From the US Senate to the Italian Parliament, politicians are riding the wave of populism but very few are prepared to be held accountable, writes Damien McElroy
There is populist posturing – and then there are those who take responsibility
In the age of populism, political accountability is the baby that has been thrown out with the bathwater.
Politicians who govern from the gut have somehow found the formula that detaches them from responsibility.
When a landmark highway bridge in Italy crashed to the ground last week, the country’s own government seized on the tragedy as a political opportunity.
One of the main parties in Rome’s governing coalition has long put the Morandi bridge at the heart of its agenda. The founder of the Five Star Movement party, Beppe Grillo, had rejected warnings about the safety of the structure as a "fairytale". In the wake of the collapse, however, Five Star and its partner in the Italian government have joined the outcry about official failures.
The blame game unfolding in Italy is real. So angered are the families of the dead that many refused to join the state funeral. “My son has not just died, he was killed,” said a father at the first burial on Friday. “Now part of me has died.”
The swirl of emotions is fertile ground for the newly empowered national leadership. Matteo Salvini, the rabble-rousing deputy prime minister, has sought to turn the disaster into an indictment of the EU’s post-2008 austerity programme. Meanwhile Luigi di Maio, the Five Star leader and Mr Salvini’s political partner as fellow deputy prime minister, has turned his guns on the Autostrade company that operated the bridge. Mr Di Maio declared that the business did not “pay for my election campaign” and said he was therefore free to revoke its contract.
The two amici are hardly alone in displaying blithe disregard for the normal rules of political exchange.
US President Donald Trump suffers stinging blows, from resignations to revelations of outrageous behaviour, on an almost daily basis.
Apparent disasters are often greeted as a vindication of his view that the entire Washington card table must be overturned. Alternatively he makes outrageous attempts to counter the calamities with distractions.
Meanwhile in Britain, the populists who rode the wave of the 2016 referendum to leave the EU rose to high levels of government. Some were in charge of overseeing the process. It has been ignominious. David Davis, the Brexit minister who quit this summer, always acknowledged he wasn’t up to the job. He held the post so that no one more competent could do it.
Emmanuel Macron, the French president, has moderate political positions but is a populist as well. The Macron bandwagon in France rolls on, even though his reforms have not shifted the economic dial. Unemployment remains at nine per cent. A scandal over his bodyguard beating up street protesters has barely dented the mystique.
Watching an old video clip of John McCain in the US Senate provided the perfect example of the difference between taking responsibility and mere posturing. Mr McCain was for years the outlier in US politics. He was the quintessential political maverick.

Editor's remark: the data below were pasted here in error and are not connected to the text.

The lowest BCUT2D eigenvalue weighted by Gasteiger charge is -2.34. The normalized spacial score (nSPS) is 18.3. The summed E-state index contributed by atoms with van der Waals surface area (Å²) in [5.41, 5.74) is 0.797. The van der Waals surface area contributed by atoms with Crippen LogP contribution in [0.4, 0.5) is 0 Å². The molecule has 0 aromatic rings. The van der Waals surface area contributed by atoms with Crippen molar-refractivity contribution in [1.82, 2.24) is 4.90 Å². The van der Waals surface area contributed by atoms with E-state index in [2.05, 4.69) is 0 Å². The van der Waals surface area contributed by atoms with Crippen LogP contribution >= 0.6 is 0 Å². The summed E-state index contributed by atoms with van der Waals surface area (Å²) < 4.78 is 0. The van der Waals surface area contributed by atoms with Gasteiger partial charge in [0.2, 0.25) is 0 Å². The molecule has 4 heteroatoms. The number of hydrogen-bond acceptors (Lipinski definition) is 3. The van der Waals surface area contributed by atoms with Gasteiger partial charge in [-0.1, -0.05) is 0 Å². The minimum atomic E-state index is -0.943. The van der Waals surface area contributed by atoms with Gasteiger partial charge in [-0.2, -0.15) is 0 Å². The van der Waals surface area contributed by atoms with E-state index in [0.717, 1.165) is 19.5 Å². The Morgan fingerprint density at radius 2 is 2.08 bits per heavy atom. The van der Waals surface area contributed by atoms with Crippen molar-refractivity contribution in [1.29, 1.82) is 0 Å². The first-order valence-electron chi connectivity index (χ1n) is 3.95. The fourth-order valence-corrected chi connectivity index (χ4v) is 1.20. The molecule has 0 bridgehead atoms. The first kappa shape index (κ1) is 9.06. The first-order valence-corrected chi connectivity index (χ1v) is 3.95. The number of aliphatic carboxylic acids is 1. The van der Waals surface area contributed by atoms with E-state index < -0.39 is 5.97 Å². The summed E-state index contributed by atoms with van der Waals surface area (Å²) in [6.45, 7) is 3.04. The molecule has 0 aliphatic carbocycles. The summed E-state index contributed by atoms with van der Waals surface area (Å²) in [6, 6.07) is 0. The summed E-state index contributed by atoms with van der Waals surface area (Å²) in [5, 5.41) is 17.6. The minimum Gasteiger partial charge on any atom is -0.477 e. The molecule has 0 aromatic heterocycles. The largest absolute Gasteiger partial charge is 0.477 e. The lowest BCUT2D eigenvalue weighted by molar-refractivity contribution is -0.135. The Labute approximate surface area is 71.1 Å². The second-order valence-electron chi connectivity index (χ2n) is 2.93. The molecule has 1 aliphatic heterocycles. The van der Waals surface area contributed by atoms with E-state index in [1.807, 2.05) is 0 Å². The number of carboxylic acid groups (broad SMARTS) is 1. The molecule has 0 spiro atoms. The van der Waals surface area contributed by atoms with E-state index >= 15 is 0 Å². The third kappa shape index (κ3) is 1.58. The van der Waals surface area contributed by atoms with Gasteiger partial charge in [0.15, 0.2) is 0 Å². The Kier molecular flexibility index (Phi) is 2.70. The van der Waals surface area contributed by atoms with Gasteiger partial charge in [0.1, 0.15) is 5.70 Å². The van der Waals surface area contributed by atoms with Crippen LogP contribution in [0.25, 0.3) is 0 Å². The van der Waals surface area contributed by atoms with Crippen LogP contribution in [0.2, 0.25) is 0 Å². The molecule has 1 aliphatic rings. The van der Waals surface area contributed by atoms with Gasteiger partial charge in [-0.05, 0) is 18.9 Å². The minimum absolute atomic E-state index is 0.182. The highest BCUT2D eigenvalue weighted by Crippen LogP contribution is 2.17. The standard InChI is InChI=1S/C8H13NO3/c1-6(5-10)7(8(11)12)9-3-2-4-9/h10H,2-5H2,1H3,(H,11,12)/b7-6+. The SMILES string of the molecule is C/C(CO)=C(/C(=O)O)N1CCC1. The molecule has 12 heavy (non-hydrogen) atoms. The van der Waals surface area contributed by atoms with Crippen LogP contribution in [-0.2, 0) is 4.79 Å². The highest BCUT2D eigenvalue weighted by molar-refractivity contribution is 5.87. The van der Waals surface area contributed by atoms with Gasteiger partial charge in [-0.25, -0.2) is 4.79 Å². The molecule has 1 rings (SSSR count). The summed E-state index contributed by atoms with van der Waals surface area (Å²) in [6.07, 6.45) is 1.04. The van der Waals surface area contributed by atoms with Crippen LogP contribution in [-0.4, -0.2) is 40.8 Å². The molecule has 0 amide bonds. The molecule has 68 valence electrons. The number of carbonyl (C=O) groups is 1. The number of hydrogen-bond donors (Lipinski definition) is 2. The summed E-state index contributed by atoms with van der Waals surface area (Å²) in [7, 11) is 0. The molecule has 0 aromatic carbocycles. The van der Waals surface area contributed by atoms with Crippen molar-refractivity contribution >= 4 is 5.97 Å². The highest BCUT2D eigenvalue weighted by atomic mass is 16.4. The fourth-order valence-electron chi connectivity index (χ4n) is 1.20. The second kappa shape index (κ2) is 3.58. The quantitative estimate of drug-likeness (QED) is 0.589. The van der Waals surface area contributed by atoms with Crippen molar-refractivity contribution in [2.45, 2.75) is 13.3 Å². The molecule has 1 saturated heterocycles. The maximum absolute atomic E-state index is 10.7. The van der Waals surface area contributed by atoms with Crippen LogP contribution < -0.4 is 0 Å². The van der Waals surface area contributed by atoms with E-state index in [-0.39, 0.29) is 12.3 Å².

In the clip, Mr McCain was introducing a draft treaty to bring Montenegro into Nato. The Arizona senator, who is now cancer-stricken, dared any senator to lodge an objection, a procedure that under Senate rules would delay the whole process.
The clip dated from March 2017. Sure enough, the populist Rand Paul, a libertarian senator, stood up and issued a one-sentence objection. Mr McCain got back to his feet and called out his colleague. Mr Paul was working for Vladimir Putin, who was opposed to the Nato project, he charged. As the other senator walked away, Mr McCain said Mr Paul's failure to justify his veto spoke volumes for the bankruptcy of his position.
Mavericks like Mr McCain are vanishing characters in public life, who offer a corrective to the populists.
That’s why a promise by the British minister in charge of the prison system last week caught my eye.
Rory Stewart is an aristocratic former diplomat who made his reputation walking across Afghanistan in late 2001. A newspaper reporter caught wind of his journey and wrote up his travels.
Mr Stewart went on to serve as a minor functionary in the post-Saddam Hussein administration headed by Paul Bremer. Switching back to Afghanistan, he worked with Hamid Karzai and Prince Charles, the heir to the British throne, to set up the Blue Mountain heritage foundation in Kabul.
Now a member of parliament and a minister, he has made a striking pledge. A series of measures he promotes is designed to cut drug-fuelled violence in 10 British prisons.
If his reforms do not work, he promises to resign within a year. He has even given a figure to measure his promise. If there is not a 25 per cent reduction in violent assaults as a result of his work, he will quit his job.
No such targets are ever forthcoming from the populists.
Instead they unleash animus against the system and that is sufficient to their cause.